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Today is Father’s Day. Usually that’s a time for celebrating and enjoying time with that special dad in your life. Since I was 15, it really hasn’t been that for me.  On May 31, 1999, my dad passed away. It was hard to cope as a teenager to the fact that your dad wasn’t around anymore. So usually on the special holidays (his birthday, the anniversary of his death and Father’s Day) I shut down.  I couldn’t even deal seeing the father’s day cards in the stores or the commercials on television. But today, I decided I’m going to celebrate Father’s Day in his memory because I know he’s proud of me.  So for this post, I want to share a special personal essay I wrote in college about a memory I have of my dad. I hope you enjoy! And, to you, Dad: I love you and miss you. Happy Father’s Day.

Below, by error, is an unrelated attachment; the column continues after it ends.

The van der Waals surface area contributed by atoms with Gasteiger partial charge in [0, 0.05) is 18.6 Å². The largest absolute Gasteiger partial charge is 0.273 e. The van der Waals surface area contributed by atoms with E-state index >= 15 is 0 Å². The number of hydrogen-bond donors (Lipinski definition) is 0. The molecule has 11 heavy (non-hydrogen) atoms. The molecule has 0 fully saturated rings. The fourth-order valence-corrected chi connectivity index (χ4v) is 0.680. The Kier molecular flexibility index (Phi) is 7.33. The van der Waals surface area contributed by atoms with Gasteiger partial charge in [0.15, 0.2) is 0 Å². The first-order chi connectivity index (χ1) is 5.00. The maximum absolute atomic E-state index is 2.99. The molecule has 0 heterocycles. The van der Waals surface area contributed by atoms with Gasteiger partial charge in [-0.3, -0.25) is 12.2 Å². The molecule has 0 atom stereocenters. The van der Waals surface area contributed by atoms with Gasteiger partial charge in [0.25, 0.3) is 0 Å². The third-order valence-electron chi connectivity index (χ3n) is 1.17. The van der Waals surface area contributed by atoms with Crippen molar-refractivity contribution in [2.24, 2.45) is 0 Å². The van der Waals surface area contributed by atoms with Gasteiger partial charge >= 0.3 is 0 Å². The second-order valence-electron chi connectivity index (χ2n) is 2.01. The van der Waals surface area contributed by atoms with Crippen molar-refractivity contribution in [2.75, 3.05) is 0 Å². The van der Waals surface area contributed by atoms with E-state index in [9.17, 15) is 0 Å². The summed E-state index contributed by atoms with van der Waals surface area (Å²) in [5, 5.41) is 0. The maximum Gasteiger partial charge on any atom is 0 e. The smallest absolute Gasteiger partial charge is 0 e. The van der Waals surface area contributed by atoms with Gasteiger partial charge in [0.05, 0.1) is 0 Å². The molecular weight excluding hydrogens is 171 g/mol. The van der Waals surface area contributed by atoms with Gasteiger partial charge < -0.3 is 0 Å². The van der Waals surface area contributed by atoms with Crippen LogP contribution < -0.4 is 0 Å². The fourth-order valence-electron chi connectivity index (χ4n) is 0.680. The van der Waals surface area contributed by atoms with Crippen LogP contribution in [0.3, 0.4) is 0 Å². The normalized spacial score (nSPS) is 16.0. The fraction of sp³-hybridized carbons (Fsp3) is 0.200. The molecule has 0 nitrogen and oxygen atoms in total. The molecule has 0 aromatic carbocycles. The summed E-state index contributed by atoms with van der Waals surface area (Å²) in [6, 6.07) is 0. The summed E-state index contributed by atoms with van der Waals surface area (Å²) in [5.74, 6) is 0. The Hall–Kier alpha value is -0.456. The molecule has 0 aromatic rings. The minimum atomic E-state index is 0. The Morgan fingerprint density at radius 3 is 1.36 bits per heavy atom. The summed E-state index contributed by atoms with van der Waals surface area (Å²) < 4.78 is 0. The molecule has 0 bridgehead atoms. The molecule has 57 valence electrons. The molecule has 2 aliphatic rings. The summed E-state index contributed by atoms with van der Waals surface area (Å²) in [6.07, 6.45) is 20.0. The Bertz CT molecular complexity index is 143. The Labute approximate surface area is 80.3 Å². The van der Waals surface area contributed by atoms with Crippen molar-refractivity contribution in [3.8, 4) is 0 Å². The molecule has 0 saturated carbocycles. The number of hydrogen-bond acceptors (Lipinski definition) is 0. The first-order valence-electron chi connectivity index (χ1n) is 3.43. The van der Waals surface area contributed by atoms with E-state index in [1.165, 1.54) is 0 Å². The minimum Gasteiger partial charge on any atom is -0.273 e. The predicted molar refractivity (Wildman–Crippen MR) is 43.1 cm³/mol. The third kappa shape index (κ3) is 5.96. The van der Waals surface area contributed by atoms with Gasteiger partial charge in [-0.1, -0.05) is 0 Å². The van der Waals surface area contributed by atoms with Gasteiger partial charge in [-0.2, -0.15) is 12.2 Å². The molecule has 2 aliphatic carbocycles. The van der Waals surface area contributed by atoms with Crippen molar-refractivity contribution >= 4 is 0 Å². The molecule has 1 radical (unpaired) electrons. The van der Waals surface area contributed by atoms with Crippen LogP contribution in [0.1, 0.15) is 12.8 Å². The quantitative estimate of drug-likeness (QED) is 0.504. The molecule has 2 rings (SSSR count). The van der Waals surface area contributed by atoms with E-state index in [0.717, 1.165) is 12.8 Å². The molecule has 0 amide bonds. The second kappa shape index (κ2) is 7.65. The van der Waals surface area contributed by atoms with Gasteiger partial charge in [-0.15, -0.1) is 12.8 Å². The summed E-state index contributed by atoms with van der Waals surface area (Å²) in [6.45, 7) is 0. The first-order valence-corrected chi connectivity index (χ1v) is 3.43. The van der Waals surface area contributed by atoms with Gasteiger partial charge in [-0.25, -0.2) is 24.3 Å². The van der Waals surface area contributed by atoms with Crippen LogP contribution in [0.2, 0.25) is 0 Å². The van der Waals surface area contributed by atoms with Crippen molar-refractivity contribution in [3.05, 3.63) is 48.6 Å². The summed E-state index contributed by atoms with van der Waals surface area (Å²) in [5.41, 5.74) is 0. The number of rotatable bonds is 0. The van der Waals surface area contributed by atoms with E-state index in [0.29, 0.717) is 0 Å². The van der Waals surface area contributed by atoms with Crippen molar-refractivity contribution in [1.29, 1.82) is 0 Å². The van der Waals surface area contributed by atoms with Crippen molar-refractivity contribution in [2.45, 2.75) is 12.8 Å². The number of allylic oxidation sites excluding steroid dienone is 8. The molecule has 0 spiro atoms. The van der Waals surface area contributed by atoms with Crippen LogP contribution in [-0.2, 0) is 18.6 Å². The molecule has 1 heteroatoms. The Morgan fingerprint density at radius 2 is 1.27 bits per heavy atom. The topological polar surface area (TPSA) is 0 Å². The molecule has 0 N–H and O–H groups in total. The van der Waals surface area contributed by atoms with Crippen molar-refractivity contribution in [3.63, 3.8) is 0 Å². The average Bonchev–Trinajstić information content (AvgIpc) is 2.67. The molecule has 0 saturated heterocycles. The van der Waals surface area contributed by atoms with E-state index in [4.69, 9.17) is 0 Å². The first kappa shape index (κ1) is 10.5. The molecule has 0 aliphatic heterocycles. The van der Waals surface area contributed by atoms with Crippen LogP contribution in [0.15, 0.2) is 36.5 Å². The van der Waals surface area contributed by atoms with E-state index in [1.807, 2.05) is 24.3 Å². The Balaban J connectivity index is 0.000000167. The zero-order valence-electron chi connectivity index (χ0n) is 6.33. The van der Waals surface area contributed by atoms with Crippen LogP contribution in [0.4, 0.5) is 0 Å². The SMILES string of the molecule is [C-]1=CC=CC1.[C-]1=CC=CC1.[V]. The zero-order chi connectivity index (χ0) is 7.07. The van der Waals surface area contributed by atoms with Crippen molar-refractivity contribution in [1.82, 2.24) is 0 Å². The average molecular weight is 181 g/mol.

Baby me spending time with my daddy. 🙂

Skipping Stones
By: Melissa Wright

I can still hear the birds sing in my head. They sang a memorable tune as I stood at the same pond I had stood at eight years before. The place looked the same. There were more weeds and fewer purple wild flowers that I used to pick. And this time, I stood alone looking out at the water, randomly skipping stones, wishing I had the one person there that had left me two weeks before — my rock, my father.
My parents divorced when I was five years old. My father was a terrible alcoholic and my mother got sick of it. I spent some weekends and summer with my dad in his apartment in central New York. I grew up being a very shy girl, more so than I am now. There wasn’t a need to be social or have too many friends.